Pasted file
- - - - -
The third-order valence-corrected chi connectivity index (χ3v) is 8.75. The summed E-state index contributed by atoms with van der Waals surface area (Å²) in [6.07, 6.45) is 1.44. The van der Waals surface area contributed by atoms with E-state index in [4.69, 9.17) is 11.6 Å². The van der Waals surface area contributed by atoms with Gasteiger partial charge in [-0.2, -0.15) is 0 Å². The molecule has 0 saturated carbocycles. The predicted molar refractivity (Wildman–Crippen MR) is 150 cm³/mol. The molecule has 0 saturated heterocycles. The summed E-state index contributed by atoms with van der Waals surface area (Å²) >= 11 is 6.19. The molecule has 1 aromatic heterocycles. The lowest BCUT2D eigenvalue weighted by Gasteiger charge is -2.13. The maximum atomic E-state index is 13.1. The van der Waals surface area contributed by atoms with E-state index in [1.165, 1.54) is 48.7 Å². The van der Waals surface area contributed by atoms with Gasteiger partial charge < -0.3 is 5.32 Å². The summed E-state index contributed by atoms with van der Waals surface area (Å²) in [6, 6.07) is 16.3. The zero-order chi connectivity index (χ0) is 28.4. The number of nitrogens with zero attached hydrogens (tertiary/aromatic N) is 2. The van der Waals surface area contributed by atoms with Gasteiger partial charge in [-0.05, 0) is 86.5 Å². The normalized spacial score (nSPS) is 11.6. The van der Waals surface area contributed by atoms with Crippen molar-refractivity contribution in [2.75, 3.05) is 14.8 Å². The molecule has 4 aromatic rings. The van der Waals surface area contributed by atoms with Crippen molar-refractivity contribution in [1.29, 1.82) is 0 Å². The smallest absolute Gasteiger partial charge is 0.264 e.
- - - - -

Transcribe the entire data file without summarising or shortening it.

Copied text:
The third-order valence-corrected chi connectivity index (χ3v) is 8.75. The summed E-state index contributed by atoms with van der Waals surface area (Å²) in [6.07, 6.45) is 1.44. The van der Waals surface area contributed by atoms with E-state index in [4.69, 9.17) is 11.6 Å². The van der Waals surface area contributed by atoms with Gasteiger partial charge in [-0.2, -0.15) is 0 Å². The molecule has 0 saturated carbocycles. The predicted molar refractivity (Wildman–Crippen MR) is 150 cm³/mol. The molecule has 0 saturated heterocycles. The summed E-state index contributed by atoms with van der Waals surface area (Å²) >= 11 is 6.19. The molecule has 1 aromatic heterocycles. The lowest BCUT2D eigenvalue weighted by Gasteiger charge is -2.13. The maximum atomic E-state index is 13.1. The van der Waals surface area contributed by atoms with E-state index in [1.165, 1.54) is 48.7 Å². The van der Waals surface area contributed by atoms with Gasteiger partial charge < -0.3 is 5.32 Å². The summed E-state index contributed by atoms with van der Waals surface area (Å²) in [6, 6.07) is 16.3. The zero-order chi connectivity index (χ0) is 28.4. The number of nitrogens with zero attached hydrogens (tertiary/aromatic N) is 2. The van der Waals surface area contributed by atoms with Gasteiger partial charge in [-0.05, 0) is 86.5 Å². The normalized spacial score (nSPS) is 11.6. The van der Waals surface area contributed by atoms with Crippen molar-refractivity contribution in [2.75, 3.05) is 14.8 Å². The molecule has 4 aromatic rings. The van der Waals surface area contributed by atoms with Crippen molar-refractivity contribution in [1.29, 1.82) is 0 Å². The smallest absolute Gasteiger partial charge is 0.264 e.